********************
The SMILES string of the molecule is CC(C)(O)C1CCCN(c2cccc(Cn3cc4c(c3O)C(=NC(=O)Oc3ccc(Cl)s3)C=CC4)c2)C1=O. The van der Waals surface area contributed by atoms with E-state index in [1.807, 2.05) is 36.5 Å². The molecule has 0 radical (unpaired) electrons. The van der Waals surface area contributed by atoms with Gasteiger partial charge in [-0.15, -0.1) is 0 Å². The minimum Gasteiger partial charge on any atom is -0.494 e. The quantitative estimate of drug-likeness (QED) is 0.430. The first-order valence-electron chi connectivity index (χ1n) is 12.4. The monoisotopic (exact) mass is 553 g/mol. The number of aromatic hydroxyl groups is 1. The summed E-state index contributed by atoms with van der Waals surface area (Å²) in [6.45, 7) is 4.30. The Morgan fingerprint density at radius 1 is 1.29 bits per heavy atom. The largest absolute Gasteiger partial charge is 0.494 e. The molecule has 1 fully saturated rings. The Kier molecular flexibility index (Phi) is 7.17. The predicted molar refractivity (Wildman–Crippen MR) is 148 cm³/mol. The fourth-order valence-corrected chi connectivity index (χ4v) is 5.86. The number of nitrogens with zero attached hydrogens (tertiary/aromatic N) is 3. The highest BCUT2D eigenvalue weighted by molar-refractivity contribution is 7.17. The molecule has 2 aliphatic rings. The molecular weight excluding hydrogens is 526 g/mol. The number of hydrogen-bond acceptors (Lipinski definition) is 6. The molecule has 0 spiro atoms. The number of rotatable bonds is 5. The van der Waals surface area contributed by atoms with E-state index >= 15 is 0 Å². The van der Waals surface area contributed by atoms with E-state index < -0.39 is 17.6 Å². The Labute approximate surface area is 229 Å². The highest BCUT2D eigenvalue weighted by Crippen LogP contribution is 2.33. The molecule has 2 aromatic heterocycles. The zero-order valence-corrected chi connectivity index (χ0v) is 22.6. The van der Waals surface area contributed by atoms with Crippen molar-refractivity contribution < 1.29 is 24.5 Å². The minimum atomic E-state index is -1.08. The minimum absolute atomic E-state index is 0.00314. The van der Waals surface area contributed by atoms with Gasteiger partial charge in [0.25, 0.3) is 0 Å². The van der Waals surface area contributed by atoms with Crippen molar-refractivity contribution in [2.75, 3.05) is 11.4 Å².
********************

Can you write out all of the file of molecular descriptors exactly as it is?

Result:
The SMILES string of the molecule is CC(C)(O)C1CCCN(c2cccc(Cn3cc4c(c3O)C(=NC(=O)Oc3ccc(Cl)s3)C=CC4)c2)C1=O. The van der Waals surface area contributed by atoms with E-state index in [1.807, 2.05) is 36.5 Å². The molecule has 0 radical (unpaired) electrons. The van der Waals surface area contributed by atoms with Gasteiger partial charge in [-0.15, -0.1) is 0 Å². The minimum Gasteiger partial charge on any atom is -0.494 e. The quantitative estimate of drug-likeness (QED) is 0.430. The first-order valence-electron chi connectivity index (χ1n) is 12.4. The monoisotopic (exact) mass is 553 g/mol. The number of aromatic hydroxyl groups is 1. The summed E-state index contributed by atoms with van der Waals surface area (Å²) in [6.45, 7) is 4.30. The Morgan fingerprint density at radius 1 is 1.29 bits per heavy atom. The largest absolute Gasteiger partial charge is 0.494 e. The molecule has 1 fully saturated rings. The Kier molecular flexibility index (Phi) is 7.17. The predicted molar refractivity (Wildman–Crippen MR) is 148 cm³/mol. The fourth-order valence-corrected chi connectivity index (χ4v) is 5.86. The number of nitrogens with zero attached hydrogens (tertiary/aromatic N) is 3. The highest BCUT2D eigenvalue weighted by molar-refractivity contribution is 7.17. The molecule has 2 aliphatic rings. The molecular weight excluding hydrogens is 526 g/mol. The number of hydrogen-bond acceptors (Lipinski definition) is 6. The molecule has 0 spiro atoms. The number of rotatable bonds is 5. The van der Waals surface area contributed by atoms with E-state index >= 15 is 0 Å². The van der Waals surface area contributed by atoms with E-state index < -0.39 is 17.6 Å². The Labute approximate surface area is 229 Å². The highest BCUT2D eigenvalue weighted by Crippen LogP contribution is 2.33. The molecule has 2 aromatic heterocycles. The zero-order valence-corrected chi connectivity index (χ0v) is 22.6. The van der Waals surface area contributed by atoms with Crippen molar-refractivity contribution < 1.29 is 24.5 Å². The minimum atomic E-state index is -1.08. The minimum absolute atomic E-state index is 0.00314. The van der Waals surface area contributed by atoms with Gasteiger partial charge in [0.25, 0.3) is 0 Å². The van der Waals surface area contributed by atoms with Crippen molar-refractivity contribution in [2.75, 3.05) is 11.4 Å².